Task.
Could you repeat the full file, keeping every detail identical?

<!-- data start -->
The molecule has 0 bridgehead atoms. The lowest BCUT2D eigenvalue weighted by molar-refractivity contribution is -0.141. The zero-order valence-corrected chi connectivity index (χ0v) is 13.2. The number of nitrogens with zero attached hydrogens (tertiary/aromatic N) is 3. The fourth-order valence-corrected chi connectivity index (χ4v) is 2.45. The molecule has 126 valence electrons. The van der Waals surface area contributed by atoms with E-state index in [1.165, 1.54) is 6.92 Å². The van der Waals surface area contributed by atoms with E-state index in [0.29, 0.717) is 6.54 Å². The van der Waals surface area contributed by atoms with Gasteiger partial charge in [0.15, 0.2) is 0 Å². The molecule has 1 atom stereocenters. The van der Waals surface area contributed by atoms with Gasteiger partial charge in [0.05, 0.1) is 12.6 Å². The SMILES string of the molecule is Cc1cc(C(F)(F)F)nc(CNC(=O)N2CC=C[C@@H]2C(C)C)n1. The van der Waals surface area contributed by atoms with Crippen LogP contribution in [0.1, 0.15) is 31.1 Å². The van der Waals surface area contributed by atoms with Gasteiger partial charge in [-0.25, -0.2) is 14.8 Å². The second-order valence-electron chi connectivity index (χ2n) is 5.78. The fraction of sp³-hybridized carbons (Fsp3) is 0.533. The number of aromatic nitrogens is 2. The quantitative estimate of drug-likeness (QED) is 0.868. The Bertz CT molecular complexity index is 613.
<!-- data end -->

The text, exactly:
The molecule has 0 bridgehead atoms. The lowest BCUT2D eigenvalue weighted by molar-refractivity contribution is -0.141. The zero-order valence-corrected chi connectivity index (χ0v) is 13.2. The number of nitrogens with zero attached hydrogens (tertiary/aromatic N) is 3. The fourth-order valence-corrected chi connectivity index (χ4v) is 2.45. The molecule has 126 valence electrons. The van der Waals surface area contributed by atoms with E-state index in [1.165, 1.54) is 6.92 Å². The van der Waals surface area contributed by atoms with E-state index in [0.29, 0.717) is 6.54 Å². The van der Waals surface area contributed by atoms with Gasteiger partial charge in [0.15, 0.2) is 0 Å². The molecule has 1 atom stereocenters. The van der Waals surface area contributed by atoms with Gasteiger partial charge in [0.05, 0.1) is 12.6 Å². The SMILES string of the molecule is Cc1cc(C(F)(F)F)nc(CNC(=O)N2CC=C[C@@H]2C(C)C)n1. The van der Waals surface area contributed by atoms with Crippen LogP contribution in [0.1, 0.15) is 31.1 Å². The van der Waals surface area contributed by atoms with Gasteiger partial charge in [-0.25, -0.2) is 14.8 Å². The second-order valence-electron chi connectivity index (χ2n) is 5.78. The fraction of sp³-hybridized carbons (Fsp3) is 0.533. The number of aromatic nitrogens is 2. The quantitative estimate of drug-likeness (QED) is 0.868. The Bertz CT molecular complexity index is 613.